If one was to ask around about what kind of person Jim Lippold is, a common response is “different.” It is this difference that has set him apart, earning him this year’s induction to the Creston Community Hall of Fame as Distinguished Faculty.
“When I arrived (to Creston) he was part of a very veteran staff, but he was not one that was stuck in his ways,” said former CCHS principal Todd Wolverton. “He recognized that things could be done better and contributed as we moved forward with school improvement efforts. More importantly, he asked good questions.”
Wolverton said Lippold challenged some ideas and proposals which forced others to think things through with deeper consideration.
“That was beneficial as we made some very solid progress at CHS during that time,” said Wolverton.
Lippold, who retired from CCHS in 2005 as speech, drama and English teacher, was the youngest of three children born to Frank and Margaret Lippold in rural Pottawattamie County. Following his 1967 graduation from Avoca High School, he majored in speech and theatre and earned a minor in English from Dana College in Blair, Nebraska, graduating in 1971.
Lippold started his career teaching at East Monona in Moorehead, where he married his wife Mary in 1972. After five years in Moorehead, he joined the ranks at Creston High School in 1976, where he taught for nearly three decades.
At CHS, Lippold directed many plays and speech contests. At contests, his entries were named “Outstanding Performers” with four chosen for the “Critics’ Choice Award.”
In addition to teaching, coaching and directing, Lippold served as president of the Southwest District of the Iowa High School Speech Association, a member of the IHSSA Large Group All State Committee, and worked with Trees Forever and Creston FFA in planting projects on campus and in the community.
Lippold was chosen by Southwestern Company to serve as a consultant on their advisory board. After teaching, he worked as a consultant with Skills Iowa.
Lippold’s style, while uniquely his own, was inspired by Norman Bansen, his former college professor from Dana College. It was in Bansen’s Scandinavian literature and Oriental classics courses where Lippold would begin to discover how to help students discover their personal style and gifts. He liked how the students interacted with Bansen and each other, Lippold even laid out his own classroom the same, in two horseshoes, to encourage interaction.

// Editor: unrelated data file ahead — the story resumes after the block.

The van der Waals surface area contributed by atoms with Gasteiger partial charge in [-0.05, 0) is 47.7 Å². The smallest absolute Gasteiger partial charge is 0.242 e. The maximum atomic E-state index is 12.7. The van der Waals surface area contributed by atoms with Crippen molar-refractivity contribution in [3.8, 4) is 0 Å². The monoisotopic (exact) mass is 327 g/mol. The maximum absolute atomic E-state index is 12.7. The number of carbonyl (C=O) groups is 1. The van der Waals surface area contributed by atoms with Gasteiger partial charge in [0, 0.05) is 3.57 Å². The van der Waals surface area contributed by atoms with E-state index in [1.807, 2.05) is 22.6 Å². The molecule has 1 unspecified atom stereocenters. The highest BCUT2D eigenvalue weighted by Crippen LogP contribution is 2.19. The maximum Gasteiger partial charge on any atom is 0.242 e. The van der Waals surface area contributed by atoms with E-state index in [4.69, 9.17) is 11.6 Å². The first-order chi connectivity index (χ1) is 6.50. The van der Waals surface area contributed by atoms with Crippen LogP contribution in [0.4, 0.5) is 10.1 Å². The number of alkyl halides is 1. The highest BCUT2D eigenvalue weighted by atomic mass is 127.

“We would always talk and discuss and you never felt like your opinion wasn’t worth something,” Lippold said. “He traveled all over the world and was a very interesting man, but that didn’t make those of us who were 18, 19, 20 years old, in his mind, any less.”
Lippold said Bansen was so influential, he’s tried to emulate him throughout his career.
“But in the end you’re yourself. You are who you are,” he said.
Wolverton said Lippold didn’t do things great or perfect, but he did the important things better than any teacher he has known.
“As a student, colleague and principal, I have worked with a number of outstanding teachers,” said Wolverton. “Him Lippold ranks number one.”
One of Lippold’s students, now an Emmy-winning evening anchor at ABC in Providence, Tiffany Murphy, said Lippold made a “huge impact” on her life.
“I learned so much from Mr. Lippold and it energized my quest to learn and grow in broadcasting,” she said. “Whether he was coaching me on acting, speaking to the camera, teaching me how to direct a play, or offering life advice, what I learned in his classroom and on stage not only prepared me for my major in college, but helped open my eyes to my potential.”
Under Lippold, Murphy took speech, was in nearly every play and end of the year video class.
“Having the opportunity to graduate from CHS and work with teachers like Lippold, and so many other amazing educators, truly allowed me to grow and accomplish my goals and dreams,” Murphy said. “The high school years can be difficult. Knowing we had a safe place to go, to be our weird, unique and quirky selves, to grow, learn and laugh, was refreshing.”
Murphy said Lippold spent countless hours with his students, helping them be the best they could be.
“His attention to detail, his comedic ability and knowledge has touched thousands of lives and made a direct impact on the Creston community and far beyond,” she said.
Wolverton said Lippold cares deeply about his students, and it showed.
“You could see it when he greeted students at his door and when he worked with them in class,” Wolverton said. “I also saw it when he would come to me to discuss true, honest concerns he had about an individual student, most often because he developed strong relationships with his students. He took great joy when they stood up in front of a classroom or on stage to perform. The students felt a great deal of accomplishment when they earned his praise.”
Lippold said nobody had to take his class or do the things he asked of them, but he aimed to make the challenging material enjoyable.
“If it wasn’t some kind of fun, or something rewarding or interesting, you weren’t going to keep them,” he said. “So we tried to have fun, but we all knew we were working toward a goal. Sometimes we’d get there and you’d get surprised. We set out to do good work and did the best we could.”
Under Lippold’s direction CHS received banners in 1984 (Reader’s Theatre), 1994 (Reader’s Theatre and T.V. News) and 1997 (T.V. News).
The secret to his students’ success is simple:
“Just convince them to be the best that they can be and just keep working at that.”